When Hillerman died, I regretted that I wouldn’t have more adventures with Leaphorn and Chee ahead of me. Then in 2013 his daughter Anne Hillerman came out with Spider Woman’s Daughter, featuring Leaphorn and Chee. I confess I didn’t read that book, much as I would have enjoyed more time with the two tribal police officers—I was uncomfortable with someone else taking on these characters, worried that her characterizations would fall short of what I’d come to expect or that they wouldn’t ring true.

Now Anne Hillerman’s second novel in the series, Rock with Wings, is out. I decided to take a chance on her characterizations, and I’m glad I did. Anne Hillerman’s understanding of these different characters and the forces that motivate them is dead-on. Leaphorn (even with a head injury that’s left him aphasic) is terse and brilliant, noting details and understanding their significance long before anyone else. Chee still straddles the traditional and the modern. And Chee’s now-wife, Bernadette Manuelito, is fierce and quick to act.

The first two thirds of the novel were deeply satisfying, with clues parceled out one at a time, a satisfying range of interactions among characters, and the introduction of some interesting outsiders working on a zombie film being shot in the area.

The mysteries are a bit diffuse, but each provides characters with plenty of motivation. Manuelito can’t understand why the FBI refuses to take action against a man who attempted to bribe her to avoid a vehicle search (although he had nothing but two boxes of dirt in the trunk of his car)—and later investigates the immolation of this same car at a site where skinwalkers have been sighted. Chee is on loan to another police department and dealing both with new coworkers and “Hollywood types,” as well as a newly discovered grave site that may or may not be a promotional stunt for the film. Leaphorn is just beginning to use a laptop computer, which allows him to move beyond simple yes/no responses when communicating with others. He’s working online to try to pin down some of the more ambiguous clues Chee’s encountered.

My primary complaint is that the latter part of the novel changes pace and style. The denouement comes not through detective work, but through two  suspects suddenly deciding to tell their own stories in detail—even though doing so is more apt to hurt than help them. This wraps things up quickly, but I would have preferred that Hillerman had taken the time to let her characters uncover this information in a more satisfying way.

All said, Rock with Wings will prove a satisfactory read for fans of Tony Hillerman’s work. Anne Hillerman, if not quite matching his skills as a writer, is certainly doing his characters justice.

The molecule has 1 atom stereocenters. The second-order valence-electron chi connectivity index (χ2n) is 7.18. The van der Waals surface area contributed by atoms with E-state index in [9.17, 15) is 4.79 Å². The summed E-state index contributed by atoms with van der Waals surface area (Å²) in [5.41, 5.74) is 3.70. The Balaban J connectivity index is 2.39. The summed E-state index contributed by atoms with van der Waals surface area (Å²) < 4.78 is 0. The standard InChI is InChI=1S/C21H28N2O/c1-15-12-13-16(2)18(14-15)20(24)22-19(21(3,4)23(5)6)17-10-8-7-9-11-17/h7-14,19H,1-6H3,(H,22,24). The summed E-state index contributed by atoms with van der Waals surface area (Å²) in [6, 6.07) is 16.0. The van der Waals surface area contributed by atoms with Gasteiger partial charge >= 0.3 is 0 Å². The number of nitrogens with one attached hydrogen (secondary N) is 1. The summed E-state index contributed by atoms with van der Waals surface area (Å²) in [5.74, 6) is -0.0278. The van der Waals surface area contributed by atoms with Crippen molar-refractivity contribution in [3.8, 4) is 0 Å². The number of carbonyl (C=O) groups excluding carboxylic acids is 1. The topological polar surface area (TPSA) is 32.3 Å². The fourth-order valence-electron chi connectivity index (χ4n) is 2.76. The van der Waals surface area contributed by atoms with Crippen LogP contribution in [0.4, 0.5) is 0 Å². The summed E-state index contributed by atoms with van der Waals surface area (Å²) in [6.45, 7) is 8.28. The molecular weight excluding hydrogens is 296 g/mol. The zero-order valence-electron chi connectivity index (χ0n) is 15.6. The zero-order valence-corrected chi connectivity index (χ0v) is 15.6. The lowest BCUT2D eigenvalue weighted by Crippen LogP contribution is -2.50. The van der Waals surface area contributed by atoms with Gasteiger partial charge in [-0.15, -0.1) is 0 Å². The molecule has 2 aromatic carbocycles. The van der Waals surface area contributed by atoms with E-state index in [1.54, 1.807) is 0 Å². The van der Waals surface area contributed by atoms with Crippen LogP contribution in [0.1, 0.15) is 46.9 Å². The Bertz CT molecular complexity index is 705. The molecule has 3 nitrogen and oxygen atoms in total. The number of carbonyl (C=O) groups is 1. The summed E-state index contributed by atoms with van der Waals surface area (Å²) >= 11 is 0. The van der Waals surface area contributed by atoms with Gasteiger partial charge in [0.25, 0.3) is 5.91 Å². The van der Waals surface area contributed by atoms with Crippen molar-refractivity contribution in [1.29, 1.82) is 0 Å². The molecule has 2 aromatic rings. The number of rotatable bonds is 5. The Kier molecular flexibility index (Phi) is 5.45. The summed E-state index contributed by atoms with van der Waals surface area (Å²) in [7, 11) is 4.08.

August 19 2015 | Uncategorized | No Comments »

The Ghosts of World War I

The Uninvited: A Novel, by Cat Winters, (William Morrow Paperbacks), 368 pages, release date 11 August, 2015

The women in Ivy Rowan’s family have an unusual gift: they can see “the univited.” Before a death, other friends or family members who’ve died appear to them. Ivy explains: “I likely don’t need to mention that these Uninvited Guests were not welcome sights. My mother saw them, too, and she agreed that such visits always signaled loss. Their presence suggested that the wall dividing the living and the dead had opened a crack.”

Ivy lives at a time when death is ever-present. America has entered World War I, Ivy’s older brother has already died in the conflict, and now the influenza pandemic is sweeping through their town. Other kinds of deaths and violence are occurring as well: German-Americans are being attacked, sometimes lynched; German-sounding street names are changed to more palatable English versions; playing Beethoven is seen as sympathizing with the enemy; neighbors spy on and are eager to report one another.

Ivy is connected to one of these violent deaths. In a fit of drunken rage, her father and younger brother have killed one of a pair of German-American brothers who own the local furniture shop. Ivy is left devastated, wanting to atone for this death, but not knowing how to do so. She leaves the family farm, moves into town, takes a room in the house of a war widow, then goes to the furniture store, offering to help the surviving brother, Daniel, scrub away the blood stains.

Her offer of help is unwelcome, but Ivy and Daniel come to rely on one another in their shared, if very different, pain. They listen to the jazz music playing in the Masonic Hall across the street as they lie in one another’s arms.

In the evenings, Ivy drives a Red Cross ambulance on the “wrong side” of town. Blacks and immigrants are unwelcome in the overwhelmed local hospital. Instead, Ivy and her companions deliver them to a local community hall or private homes, where they receive the minimal care available.

It’s not surprising that in this environment Ivy frequently sees the Uninvited. And each time she sees them, she wonders what new death they presage.

The Univited is a fascinating read with its combination of real-world history and the supernatural. It will keep you reading long past bedtime, and the ending will both surprise and hearten you.

August 18 2015 | Uncategorized | No Comments »

Essential Reading for Baseball Fans and Dreamers